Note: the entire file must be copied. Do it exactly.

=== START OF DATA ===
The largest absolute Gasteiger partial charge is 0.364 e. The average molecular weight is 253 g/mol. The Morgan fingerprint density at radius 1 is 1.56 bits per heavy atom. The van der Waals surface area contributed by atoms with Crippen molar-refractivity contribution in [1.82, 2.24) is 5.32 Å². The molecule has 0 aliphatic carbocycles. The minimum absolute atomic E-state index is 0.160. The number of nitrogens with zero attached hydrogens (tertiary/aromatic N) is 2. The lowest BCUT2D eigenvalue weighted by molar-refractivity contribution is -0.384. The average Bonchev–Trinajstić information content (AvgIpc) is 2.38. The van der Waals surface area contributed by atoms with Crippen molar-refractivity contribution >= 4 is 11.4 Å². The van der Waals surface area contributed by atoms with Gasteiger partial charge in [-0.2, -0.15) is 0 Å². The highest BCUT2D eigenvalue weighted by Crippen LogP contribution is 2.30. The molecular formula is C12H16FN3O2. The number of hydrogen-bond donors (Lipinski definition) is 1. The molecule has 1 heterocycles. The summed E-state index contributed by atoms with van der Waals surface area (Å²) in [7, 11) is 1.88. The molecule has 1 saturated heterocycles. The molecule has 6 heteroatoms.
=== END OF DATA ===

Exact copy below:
The largest absolute Gasteiger partial charge is 0.364 e. The average molecular weight is 253 g/mol. The Morgan fingerprint density at radius 1 is 1.56 bits per heavy atom. The van der Waals surface area contributed by atoms with Crippen molar-refractivity contribution in [1.82, 2.24) is 5.32 Å². The molecule has 0 aliphatic carbocycles. The minimum absolute atomic E-state index is 0.160. The number of nitrogens with zero attached hydrogens (tertiary/aromatic N) is 2. The lowest BCUT2D eigenvalue weighted by molar-refractivity contribution is -0.384. The average Bonchev–Trinajstić information content (AvgIpc) is 2.38. The van der Waals surface area contributed by atoms with Crippen molar-refractivity contribution >= 4 is 11.4 Å². The van der Waals surface area contributed by atoms with Gasteiger partial charge in [-0.2, -0.15) is 0 Å². The highest BCUT2D eigenvalue weighted by Crippen LogP contribution is 2.30. The molecular formula is C12H16FN3O2. The number of hydrogen-bond donors (Lipinski definition) is 1. The molecule has 1 heterocycles. The summed E-state index contributed by atoms with van der Waals surface area (Å²) in [7, 11) is 1.88. The molecule has 1 saturated heterocycles. The molecule has 6 heteroatoms.